Over the period from the late 1950's to 1980, US macro-economic policy became better and better at managing recessions. They continued to come at roughly the same frequency, but they were shorter and shallower than the earlier ones. This could, potentially, indicate an increase in rigidity over time as US macroeconomic policy attempted to 'smooth out' the business cycle.A recent post at Resilience Science draws attention to a similar matter and provides a nice set of links to analytic resources relative to the issue. Here is a key passage:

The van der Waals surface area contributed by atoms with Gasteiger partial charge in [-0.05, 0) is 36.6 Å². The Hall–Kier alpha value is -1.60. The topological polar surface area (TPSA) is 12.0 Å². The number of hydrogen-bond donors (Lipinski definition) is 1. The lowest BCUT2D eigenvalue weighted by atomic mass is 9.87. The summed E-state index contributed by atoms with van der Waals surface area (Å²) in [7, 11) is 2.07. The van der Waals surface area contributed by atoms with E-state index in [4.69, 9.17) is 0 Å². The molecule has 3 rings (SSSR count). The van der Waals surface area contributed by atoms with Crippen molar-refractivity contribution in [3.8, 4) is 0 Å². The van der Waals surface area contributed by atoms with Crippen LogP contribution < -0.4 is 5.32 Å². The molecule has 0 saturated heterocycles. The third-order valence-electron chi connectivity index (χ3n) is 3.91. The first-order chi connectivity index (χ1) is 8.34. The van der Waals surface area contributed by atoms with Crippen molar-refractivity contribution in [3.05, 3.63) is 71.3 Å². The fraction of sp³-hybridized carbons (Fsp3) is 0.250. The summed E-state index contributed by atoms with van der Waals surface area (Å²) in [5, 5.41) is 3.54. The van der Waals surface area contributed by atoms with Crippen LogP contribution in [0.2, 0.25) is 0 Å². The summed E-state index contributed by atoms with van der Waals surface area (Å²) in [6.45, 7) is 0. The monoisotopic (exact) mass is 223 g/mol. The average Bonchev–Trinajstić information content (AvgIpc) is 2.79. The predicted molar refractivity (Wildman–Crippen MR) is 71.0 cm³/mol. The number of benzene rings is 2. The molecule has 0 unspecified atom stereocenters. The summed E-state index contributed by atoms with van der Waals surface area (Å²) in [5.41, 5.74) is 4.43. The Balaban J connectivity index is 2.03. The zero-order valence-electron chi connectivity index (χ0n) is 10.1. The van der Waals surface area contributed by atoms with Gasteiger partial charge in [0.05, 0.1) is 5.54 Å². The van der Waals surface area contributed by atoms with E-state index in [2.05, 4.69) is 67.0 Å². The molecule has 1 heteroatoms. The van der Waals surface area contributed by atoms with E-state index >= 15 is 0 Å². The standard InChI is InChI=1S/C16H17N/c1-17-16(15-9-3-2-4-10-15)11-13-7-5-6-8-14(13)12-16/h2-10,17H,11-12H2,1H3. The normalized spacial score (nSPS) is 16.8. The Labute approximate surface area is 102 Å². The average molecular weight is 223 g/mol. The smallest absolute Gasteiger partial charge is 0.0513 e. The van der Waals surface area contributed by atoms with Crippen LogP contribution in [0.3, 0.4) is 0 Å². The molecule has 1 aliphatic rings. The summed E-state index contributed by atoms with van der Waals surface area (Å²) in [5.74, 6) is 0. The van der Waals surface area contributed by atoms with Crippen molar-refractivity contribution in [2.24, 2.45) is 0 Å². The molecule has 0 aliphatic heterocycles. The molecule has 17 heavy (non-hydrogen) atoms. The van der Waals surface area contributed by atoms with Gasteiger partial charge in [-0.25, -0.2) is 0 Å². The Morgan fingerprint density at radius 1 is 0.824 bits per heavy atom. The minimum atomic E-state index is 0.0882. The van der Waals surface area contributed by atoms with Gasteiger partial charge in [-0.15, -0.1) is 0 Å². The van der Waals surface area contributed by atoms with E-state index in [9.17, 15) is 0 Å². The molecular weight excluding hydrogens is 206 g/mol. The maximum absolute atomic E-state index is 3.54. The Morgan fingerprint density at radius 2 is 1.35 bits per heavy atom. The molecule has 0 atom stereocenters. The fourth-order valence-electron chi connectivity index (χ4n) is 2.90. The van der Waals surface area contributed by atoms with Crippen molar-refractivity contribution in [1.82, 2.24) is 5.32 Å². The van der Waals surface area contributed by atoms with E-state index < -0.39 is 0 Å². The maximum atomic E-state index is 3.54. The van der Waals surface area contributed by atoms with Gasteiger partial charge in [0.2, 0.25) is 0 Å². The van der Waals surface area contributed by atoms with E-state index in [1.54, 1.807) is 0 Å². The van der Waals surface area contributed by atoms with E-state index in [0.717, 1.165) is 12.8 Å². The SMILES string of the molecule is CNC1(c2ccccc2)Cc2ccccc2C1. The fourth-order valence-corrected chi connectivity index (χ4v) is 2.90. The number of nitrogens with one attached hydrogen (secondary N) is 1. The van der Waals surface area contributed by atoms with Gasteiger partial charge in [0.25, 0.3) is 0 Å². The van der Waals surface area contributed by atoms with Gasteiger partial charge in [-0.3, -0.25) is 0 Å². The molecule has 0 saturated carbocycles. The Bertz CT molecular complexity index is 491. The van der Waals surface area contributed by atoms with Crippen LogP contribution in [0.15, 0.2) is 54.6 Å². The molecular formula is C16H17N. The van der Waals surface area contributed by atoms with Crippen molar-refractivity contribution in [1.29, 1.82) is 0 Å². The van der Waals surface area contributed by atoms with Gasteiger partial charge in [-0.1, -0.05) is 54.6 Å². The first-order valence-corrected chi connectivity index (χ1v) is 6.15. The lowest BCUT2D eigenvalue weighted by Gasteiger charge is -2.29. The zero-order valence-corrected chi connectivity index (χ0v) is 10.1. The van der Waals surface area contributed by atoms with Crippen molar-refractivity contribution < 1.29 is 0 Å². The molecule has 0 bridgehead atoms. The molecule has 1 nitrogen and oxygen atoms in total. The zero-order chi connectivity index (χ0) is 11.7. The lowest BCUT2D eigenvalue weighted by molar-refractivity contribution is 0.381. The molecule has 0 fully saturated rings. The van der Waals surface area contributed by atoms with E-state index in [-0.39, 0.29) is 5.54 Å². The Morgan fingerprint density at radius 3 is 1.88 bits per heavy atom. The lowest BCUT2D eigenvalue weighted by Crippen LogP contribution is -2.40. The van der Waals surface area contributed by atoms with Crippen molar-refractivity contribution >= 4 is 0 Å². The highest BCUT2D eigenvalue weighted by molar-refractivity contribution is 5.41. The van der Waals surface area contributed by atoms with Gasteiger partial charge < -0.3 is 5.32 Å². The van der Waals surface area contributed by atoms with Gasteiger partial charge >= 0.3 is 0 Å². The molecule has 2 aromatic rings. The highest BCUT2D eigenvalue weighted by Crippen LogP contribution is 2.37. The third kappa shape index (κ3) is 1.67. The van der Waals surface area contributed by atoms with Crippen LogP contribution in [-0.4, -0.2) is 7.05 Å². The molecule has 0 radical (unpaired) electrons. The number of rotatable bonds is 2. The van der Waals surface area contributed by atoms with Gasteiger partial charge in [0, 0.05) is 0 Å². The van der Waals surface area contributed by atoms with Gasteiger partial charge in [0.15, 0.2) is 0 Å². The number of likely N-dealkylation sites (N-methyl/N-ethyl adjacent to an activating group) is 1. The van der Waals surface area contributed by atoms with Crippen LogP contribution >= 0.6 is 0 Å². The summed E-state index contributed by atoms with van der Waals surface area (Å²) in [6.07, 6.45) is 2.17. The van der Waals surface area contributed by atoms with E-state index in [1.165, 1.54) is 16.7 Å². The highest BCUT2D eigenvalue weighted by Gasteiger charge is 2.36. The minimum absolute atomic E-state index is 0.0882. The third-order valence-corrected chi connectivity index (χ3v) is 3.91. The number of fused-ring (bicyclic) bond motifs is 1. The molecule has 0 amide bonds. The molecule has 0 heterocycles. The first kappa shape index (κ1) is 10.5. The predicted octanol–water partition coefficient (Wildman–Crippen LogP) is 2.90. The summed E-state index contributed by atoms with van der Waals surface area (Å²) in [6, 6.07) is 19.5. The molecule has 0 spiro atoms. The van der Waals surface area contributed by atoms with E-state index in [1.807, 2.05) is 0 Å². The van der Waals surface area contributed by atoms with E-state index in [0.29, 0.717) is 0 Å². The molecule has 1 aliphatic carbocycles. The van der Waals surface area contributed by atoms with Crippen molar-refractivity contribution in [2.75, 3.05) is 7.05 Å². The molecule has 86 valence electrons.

In complex adaptive systems, stability does not equate to resilience. In fact, stability tends to breed loss of resilience and fragility or as Minsky put it, “stability is destabilising”. Although Minsky’s work has been somewhat neglected in economics, the principle of the resilience-stability tradeoff is common knowledge in ecology, especially since Buzz Holling’s pioneering work on the subject. If stability leads to fragility, then it follows that stabilisation too leads to increased system fragility. As Holling and Meffe put it in another landmark paper on the subject titled ‘Command and Control and the Pathology of Natural Resource Management’, “when the range of natural variation in a system is reduced, the system loses resilience.” Often, the goal of increased stability is synonymous with a goal of increased efficiency but “the goal of producing a maximum sustained yield may result in a more stable system of reduced resilience”. The entire long arc of post-WW2 macroeconomic policy in the developed world can be described as a flawed exercise in macroeconomic stabilisation.